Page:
Stephen Dorff explains how he brought a nasty character to life in ‘Embattled’
With Hollywood good looks, a screen demeanor that can comfortably switch from gentle to gruff and back again, and a desire to explore roles in everything from big-budget action films to small arty fare, Stephen Dorff has maintained a steady acting career for three and a half decades. He started with small TV guest parts (“Diff’rent Strokes”), landed a lead in a cheesy horror film (“The Gate”), and made the decision to forego acting school, and jump right into the fray (“The Power of One”).
Parts that have gotten attention over the years include fifth Beatle Stuart Sutcliffe in “Backbeat,” transsexual drag queen Candy Darling in “I Shot Andy Warhol,” the vampire Deacon Frost in “Blade,” and the directionless actor Johnny Marco in “Somewhere.” Last year he had a great run as Roland West in “True Detective,” and now he’s playing Cash Boykins, a troubled Mixed Martial Arts champ in the film “Embattled.”
Dorff, 47, spoke about the film and the career road he’s been following from his ranch in Tennessee, where he’s riding out the pandemic.
Q: You had your first major film role in “The Gate” when you were 11. Have you been following any sort of plan since then?
A: Not really. When I was 17, I couldn’t get a movie, to save my life. I was about to go to Juilliard for theater. But I was fighting to get this John Avildsen movie “The Power of One.” I wanted to act on camera. That was my instinct. I talked to my parents about it, and told them I wanted to make the movie. I said I was flattered the schools wanted me, but to be honest, I’d rather work with Morgan Freeman and Sir John Gielgud in London and Africa than be learning Shakespeare at Juilliard because that wasn’t my passion. They said that I should follow my lead, and do it, and they supported my decision. So, I went off and made “The Power of One,” and that led to “Backbeat.”
Q: How did you come to jumping back and forth from Hollywood to the independent scene?
A: Well, I got “I Shot Andy Warhol” and I thought, “Wow! I’ve never done anything like this! I should be daring and play Candy Darling.” Then I auditioned for Bob Rafelson’s “Blood and Wine,” a studio movie at Fox, opposite Nicholson, and I made that movie. And I worked with Harvey Keitel in “City of Industry.” I went to the greatest acting school ever, because I got to work with my heroes and all these great filmmakers, and I was learning, on the ground, as I was turning in performances. I wasn’t really concerned with Hollywood, and was turning down more commercial fare. Then “Blade” came around, and I was kind of scared to do it. I thought it would kill my career. But I did it and it turned out to be a big one for me. But then there were smaller movies like “Cecil B. Demented” for John Waters. So, I built my career that way. Every few years, if I tend to go quiet, it’s not that I don’t want to do my job, it’s because either there’s nothing that great coming to me, or the ones that I would want aren’t coming to me. Then, out of nowhere, I’d get offered “Somewhere” or “True Detective.”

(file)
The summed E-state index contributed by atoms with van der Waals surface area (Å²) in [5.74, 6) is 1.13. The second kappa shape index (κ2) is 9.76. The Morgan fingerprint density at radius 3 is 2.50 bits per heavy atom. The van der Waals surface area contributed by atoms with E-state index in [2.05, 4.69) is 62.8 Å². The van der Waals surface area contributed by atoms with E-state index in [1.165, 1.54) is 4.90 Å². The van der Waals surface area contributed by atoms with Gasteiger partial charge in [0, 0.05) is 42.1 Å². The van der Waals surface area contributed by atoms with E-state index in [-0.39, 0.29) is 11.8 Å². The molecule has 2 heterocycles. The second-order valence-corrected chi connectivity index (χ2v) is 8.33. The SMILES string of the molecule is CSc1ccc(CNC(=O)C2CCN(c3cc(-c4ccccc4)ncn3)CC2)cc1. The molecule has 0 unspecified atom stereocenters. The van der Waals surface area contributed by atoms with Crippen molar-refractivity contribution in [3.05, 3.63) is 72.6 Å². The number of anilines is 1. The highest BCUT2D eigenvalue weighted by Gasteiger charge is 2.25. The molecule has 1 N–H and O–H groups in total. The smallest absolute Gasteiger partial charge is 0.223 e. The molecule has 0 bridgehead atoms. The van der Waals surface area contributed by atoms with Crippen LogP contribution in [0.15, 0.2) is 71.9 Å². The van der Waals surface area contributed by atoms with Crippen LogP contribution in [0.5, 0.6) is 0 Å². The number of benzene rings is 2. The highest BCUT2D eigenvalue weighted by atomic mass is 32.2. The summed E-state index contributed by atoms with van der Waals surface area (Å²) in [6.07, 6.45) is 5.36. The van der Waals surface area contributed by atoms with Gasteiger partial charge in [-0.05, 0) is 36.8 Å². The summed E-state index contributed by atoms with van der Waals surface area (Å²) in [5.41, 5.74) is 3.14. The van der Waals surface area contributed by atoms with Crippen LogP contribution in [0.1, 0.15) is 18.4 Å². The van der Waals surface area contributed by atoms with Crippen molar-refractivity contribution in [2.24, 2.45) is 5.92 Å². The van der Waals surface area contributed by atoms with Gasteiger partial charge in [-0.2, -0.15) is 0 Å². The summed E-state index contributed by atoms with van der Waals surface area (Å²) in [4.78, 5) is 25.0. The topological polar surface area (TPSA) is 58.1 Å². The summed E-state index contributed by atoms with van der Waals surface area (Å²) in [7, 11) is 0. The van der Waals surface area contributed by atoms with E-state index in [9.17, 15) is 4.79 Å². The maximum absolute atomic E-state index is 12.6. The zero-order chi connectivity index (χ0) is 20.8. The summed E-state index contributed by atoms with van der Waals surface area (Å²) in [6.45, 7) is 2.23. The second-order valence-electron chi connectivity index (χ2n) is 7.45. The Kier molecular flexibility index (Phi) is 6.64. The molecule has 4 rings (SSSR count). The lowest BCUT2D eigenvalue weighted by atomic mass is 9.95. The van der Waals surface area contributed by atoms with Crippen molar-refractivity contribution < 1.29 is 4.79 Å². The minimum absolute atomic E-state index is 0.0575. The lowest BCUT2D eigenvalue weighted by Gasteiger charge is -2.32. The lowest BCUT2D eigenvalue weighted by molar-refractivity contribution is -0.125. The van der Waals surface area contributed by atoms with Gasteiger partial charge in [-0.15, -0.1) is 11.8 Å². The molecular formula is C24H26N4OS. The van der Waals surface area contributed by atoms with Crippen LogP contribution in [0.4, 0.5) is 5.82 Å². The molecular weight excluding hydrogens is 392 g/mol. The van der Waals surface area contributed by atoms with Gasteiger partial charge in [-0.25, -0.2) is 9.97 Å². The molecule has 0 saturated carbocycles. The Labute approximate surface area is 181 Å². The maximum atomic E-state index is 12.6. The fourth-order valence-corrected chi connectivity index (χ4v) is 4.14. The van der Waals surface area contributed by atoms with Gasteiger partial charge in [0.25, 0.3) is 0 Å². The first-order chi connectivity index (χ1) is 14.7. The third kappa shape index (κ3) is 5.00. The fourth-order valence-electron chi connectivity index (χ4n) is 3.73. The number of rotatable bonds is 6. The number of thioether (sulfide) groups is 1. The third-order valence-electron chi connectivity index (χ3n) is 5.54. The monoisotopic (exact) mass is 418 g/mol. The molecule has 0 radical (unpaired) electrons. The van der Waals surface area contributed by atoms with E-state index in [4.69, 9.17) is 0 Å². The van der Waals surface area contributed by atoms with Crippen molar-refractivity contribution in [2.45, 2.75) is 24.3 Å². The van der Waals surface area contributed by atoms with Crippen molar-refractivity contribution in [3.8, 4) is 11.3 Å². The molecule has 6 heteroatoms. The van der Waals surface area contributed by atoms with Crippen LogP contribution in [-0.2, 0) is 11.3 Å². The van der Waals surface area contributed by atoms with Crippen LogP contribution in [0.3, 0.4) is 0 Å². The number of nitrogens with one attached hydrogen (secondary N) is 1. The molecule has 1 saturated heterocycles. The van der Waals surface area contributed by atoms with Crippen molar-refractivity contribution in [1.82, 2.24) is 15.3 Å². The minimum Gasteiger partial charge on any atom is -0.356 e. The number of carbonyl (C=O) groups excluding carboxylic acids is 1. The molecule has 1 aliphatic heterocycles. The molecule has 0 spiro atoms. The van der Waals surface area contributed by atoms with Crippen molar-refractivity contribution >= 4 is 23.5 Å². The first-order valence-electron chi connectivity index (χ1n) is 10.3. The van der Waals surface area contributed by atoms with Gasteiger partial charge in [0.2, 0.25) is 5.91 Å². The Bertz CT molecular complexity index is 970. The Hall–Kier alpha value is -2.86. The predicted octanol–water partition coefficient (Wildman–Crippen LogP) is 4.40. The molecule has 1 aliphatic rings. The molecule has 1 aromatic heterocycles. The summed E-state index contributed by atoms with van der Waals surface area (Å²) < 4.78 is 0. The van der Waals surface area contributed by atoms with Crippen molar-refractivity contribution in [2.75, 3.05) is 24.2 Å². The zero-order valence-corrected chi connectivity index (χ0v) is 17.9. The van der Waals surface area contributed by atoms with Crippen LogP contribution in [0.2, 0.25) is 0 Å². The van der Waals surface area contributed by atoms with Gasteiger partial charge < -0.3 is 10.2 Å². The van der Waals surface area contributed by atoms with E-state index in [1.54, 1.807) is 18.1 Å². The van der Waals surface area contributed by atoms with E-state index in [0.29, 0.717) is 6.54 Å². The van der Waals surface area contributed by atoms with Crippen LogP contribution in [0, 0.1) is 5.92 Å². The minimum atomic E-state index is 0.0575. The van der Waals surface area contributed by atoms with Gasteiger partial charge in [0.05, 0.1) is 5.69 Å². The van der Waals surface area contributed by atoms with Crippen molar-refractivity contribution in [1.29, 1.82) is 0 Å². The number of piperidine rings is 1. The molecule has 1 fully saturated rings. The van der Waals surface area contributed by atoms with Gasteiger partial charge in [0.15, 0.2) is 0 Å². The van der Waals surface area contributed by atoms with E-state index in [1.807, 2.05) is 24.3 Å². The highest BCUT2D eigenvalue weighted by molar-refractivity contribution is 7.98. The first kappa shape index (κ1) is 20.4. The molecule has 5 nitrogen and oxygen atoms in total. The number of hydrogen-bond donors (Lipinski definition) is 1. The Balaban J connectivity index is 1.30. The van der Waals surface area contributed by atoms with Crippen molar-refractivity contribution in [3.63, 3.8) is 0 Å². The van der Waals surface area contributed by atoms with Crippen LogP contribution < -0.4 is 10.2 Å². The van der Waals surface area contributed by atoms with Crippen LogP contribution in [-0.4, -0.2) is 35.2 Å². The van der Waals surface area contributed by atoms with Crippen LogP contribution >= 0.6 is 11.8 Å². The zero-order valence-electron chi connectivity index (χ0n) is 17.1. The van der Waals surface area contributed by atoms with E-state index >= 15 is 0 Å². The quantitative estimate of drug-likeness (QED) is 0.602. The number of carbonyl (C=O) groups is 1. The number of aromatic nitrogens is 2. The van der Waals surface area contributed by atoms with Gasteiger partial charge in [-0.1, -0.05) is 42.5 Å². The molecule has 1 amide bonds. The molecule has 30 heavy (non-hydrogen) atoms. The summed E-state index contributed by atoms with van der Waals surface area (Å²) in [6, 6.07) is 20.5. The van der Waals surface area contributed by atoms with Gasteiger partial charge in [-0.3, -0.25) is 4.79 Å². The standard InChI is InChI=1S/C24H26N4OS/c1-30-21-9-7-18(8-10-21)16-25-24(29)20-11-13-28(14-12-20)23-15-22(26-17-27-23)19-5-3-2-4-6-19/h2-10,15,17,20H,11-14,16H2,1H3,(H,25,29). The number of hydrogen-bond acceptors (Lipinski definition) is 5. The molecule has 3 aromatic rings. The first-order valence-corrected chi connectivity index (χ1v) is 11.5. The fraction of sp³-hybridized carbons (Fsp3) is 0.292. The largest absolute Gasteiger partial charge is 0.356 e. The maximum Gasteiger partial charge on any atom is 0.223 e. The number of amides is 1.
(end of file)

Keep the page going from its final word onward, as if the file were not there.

Q: What’s your process of saying yes or no to a script you’re reading?
A: The initial read is just what is this project? What am I reading? I can usually tell from the first 10 pages if I like the texture, the writing, if the stage direction makes any sense, if the script is any good. I usually have pretty good instincts when it comes to reading material.
Q: What was going through your head when reading the “Embattled” script?
A: I can usually see what’s going to happen in a story, but in this script, I didn’t. I didn’t know where it was going or how it was going to end. I was blown away by where it took me with the twists and the strength of the writing.
Q: Tell me a little bit about Cash Boykins. He doesn’t seem to be the nicest of guys.
A: He’s the (MMA) lightweight champion of the world. He brings in 7 million pay per views per fight. But he’s a monster. He parties, he’ll go to Vegas, win a championship, then get on his jet and fly back to Alabama. He has the swagger and the confidence of somebody like a (UFC champ) Conor McGregor. He has that physicality and arrogance and he sometimes makes bad decisions, yet at the same time he’s electric and charismatic and really good at what he does when he gets in that cage. So, I kind of peeled off the Irish part of Conor McGregor and put an Alabama Southern twang on him. I also thought about peeling off some of the stuff (Floyd) Mayweather’s done in the boxing world, as far as his business aspirations and entrepreneurial efforts, and putting that on Cash. But Cash is also someone who was beat up by his father when he was growing up, and is stuck in his old school way of bringing up his own kids. He’s a tormented guy who sees things only one way - his way.
Q: Did that make him tough to play?
A: It was a hard movie to make, and I probably wasn’t the nicest person while making it. But I couldn’t be the nicest person while playing this part. I don’t consider myself a Method actor - I’ve always been able to turn it on and turn it off. But I definitely went more Method on this one because I had to. Every time I tried to approach the part in a lighter or less intense way, I couldn’t commit to it. All my actor instincts were jamming up on me. That was weird. So, I realized what I had to do was be him, so I started being him, for all nine weeks of shooting.
“Embattled” opens in theaters and VOD on Nov. 20.
Ed Symkus can be reached at email@example.com.